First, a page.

FIG. 13a shows a drive pattern in the second embodiment of the present invention according to which an optical card 1 is driven once. FIG. 13a shows, similarly to FIG. 7a, the time-passing transition of a drive speed. Portions identical to those in FIG. 7a bear the same numerals. What differs from the drive pattern shown in FIG. 7a is a position at which the optical card 1 moving at a constant speed starts decelerating. In the second embodiment, the optical card starts decelerating when passing through the data division 5. As indicated with reference numeral 93 in FIG. 13a, the optical card is decelerated at the rate of a slowing-down acceleration constant that is smaller than that in the first embodiment, and stopped at-the same position as that in the first embodiment. The stop position is the same as that in the first embodiment, because, for example, when the optical card 1 is driven in the right ID division 4B, a length is required to increase the speed of the optical card 1 up to a constant speed. Reading or writing the ID divisions and data division is identical to that in the first embodiment, of which description will therefore be omitted. FIG. 13b is, similarly to FIG. 7b, an explanatory diagram showing a conventional operation pattern for comparison.

Since the optical card 1 is driven as mentioned above, an apparatus of this embodiment offers a smaller slowing-down acceleration constant at the rate of which the optical card 1 is decelerated from a constant speed. The apparatus is therefore unsusceptible to external vibrations or shocks applied during deceleration, and generates less vibrations. In short, the present invention offers a smaller speeding-up or slowing-down acceleration constant depending on a position at which a constant speed is attained after acceleration or a position at which deceleration from the constant speed starts.

The deceleration start point is set at the end of a data division. Since a gap is placed between the data division and each ID division, deceleration may start earlier by the length of the gap.

In this embodiment, similarly to the first embodiment, the drive time for the optical card 1 can be shortened by d1 out of the time required for increasing the speed of the optical card 1 to a constant speed.

FIG. 14a shows a drive pattern in the third embodiment of the present invention according to which the optical card 1 is driven once. FIG. 14a shows, similarly to FIG. 13a, the time-passing transition of a speed. Portions identical to those in FIG. 13a bear the same reference numerals. What differs from the drive pattern in the second embodiment is a position at which the optical card 1 lying at a stop position is accelerated to move at a constant speed. In the third embodiment, the relative speed is made constant before a light beam from the optical head 21 reaches an ID division. After access to the ID divisions and data division 5 is completed, deceleration is performed similarly to that in the second embodiment. FIG. 14b is, like FIG. 13a, an explanatory diagram showing the aforesaid prior art for comparison.

Since the optical card 1 is driven as mentioned above, once a constant speed is attained, all ID fields in an ID division can be read at the constant speed. Unlike the first and second embodiment, the third embodiment can identify a track address without reading ID divisions from multiple tracks at the same time. This embodiment, similarly to the second embodiment, offers a smaller slowing-down acceleration constant at the rate of which the optical card 1 is decelerated from a constant speed. An apparatus of this embodiment is therefore unsusceptible to external vibrations or shocks applied during deceleration, and generates less vibrations.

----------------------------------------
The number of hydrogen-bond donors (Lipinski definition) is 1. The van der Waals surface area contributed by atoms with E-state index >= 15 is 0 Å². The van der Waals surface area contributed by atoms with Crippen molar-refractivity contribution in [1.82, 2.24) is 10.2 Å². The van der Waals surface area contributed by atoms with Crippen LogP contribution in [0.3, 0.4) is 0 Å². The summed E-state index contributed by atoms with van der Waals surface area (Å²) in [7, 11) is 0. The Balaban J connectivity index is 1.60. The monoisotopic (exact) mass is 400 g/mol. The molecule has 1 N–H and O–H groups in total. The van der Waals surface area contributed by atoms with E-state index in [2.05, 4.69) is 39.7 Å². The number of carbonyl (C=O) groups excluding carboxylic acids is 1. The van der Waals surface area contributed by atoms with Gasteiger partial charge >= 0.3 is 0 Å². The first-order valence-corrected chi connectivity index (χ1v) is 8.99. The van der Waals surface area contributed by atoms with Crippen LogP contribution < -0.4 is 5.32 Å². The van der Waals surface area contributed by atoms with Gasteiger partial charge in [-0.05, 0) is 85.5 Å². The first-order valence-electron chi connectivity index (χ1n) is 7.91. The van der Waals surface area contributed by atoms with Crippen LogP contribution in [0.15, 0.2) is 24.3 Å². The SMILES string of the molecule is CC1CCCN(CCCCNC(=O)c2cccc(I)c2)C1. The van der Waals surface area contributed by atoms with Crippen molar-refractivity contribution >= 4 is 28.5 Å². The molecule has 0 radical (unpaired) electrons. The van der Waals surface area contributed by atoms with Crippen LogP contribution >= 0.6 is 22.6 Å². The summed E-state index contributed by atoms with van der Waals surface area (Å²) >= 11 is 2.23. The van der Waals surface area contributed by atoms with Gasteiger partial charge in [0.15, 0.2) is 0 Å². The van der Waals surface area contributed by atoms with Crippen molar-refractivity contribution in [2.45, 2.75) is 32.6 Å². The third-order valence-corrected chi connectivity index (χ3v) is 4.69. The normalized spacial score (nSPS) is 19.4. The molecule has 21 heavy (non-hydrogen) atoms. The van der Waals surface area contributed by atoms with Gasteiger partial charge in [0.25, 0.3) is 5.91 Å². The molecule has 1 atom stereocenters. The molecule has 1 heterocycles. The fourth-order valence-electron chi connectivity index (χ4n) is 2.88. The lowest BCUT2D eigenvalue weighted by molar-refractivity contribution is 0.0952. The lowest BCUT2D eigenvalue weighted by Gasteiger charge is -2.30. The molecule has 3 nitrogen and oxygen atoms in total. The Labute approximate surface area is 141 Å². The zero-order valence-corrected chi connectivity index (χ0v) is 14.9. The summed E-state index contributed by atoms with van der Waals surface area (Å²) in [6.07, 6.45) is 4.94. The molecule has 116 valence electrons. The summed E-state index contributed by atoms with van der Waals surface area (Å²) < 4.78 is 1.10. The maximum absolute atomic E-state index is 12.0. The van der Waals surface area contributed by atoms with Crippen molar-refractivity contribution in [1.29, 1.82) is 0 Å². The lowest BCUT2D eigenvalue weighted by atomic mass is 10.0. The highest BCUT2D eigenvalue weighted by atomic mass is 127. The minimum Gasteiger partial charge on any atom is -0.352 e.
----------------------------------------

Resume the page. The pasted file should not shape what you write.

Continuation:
The present invention will not be limited to the aforesaid embodiments, but may be modified in various modes. A VCM is employed for reciprocating an optical card. Alternatively, the rotation of a rotary motor may be converted into linear movement using a belt, wire, or other driving mechanism in order to drive the shuttle 23. The regenerating optical system uses a cylindrical lens to produce an elongated beam. Alternatively, LEDs may be used to circularly illuminate multiple tracks, so that data will be read from the multiple tracks. The focus detecting method or track detecting method may be replaced with other method. As for reading an ID division, majority operation is performed on the quintuple data subjected to error correction. Error correction may not be performed, but a cyclic redundancy check (CRC) code offering a high error detecting capability may be used exclusively for error detecting.

In the present invention, it will be apparent that a wide range of different embodiments can be formed on the basis of the scope of the invention. This invention will be limited to the appended claims but not restricted to any specific embodiments.

Patent Citations
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Referenced by
Citing PatentFiling datePublication dateApplicantTitle
US6208600 *Nov 10, 1997Mar 27, 2001Kabushiki Kaisha Nippon ConluxMethod and device for recording data in an optical memory card
US6811085 *Apr 9, 2002Nov 2, 2004Symbol Technologies, Inc.Miniature imager
US6996048 *Sep 20, 2001Feb 7, 2006Sony CorporationConcentrically recording auxiliary information on non-data area of a disk-like recording medium
US20020060968 *Sep 20, 2001May 23, 2002Susumu SenshuDisk-like recording medium, disk recording apparatus and disk recording method, and disk playback apparatus and disk playback method
Classifications
U.S. Classification235/475, 235/476, 235/479, 369/44.28
International ClassificationG06K7/10, G06F3/08
Cooperative ClassificationG06K7/10782, G06K7/10831
European ClassificationG06K7/10S9B, G06K7/10S4M4
Legal Events
DateCodeEventDescription
Jul 7, 1993ASAssignment
Owner name: OLYMPUS OPTICAL CO., LTD., JAPAN
Free format text: ASSIGNMENT OF ASSIGNORS INTEREST;ASSIGNOR:HORIGUCHI, TOSHIO;REEL/FRAME:006623/0324
Effective date: 19930616
Jun 29, 1998FPAYFee payment
Year of fee payment: 4
Jul 30, 2002REMIMaintenance fee reminder mailed
Jan 10, 2003LAPSLapse for failure to pay maintenance fees
Mar 11, 2003FPExpired due to failure to pay maintenance fee
Effective date: 20030110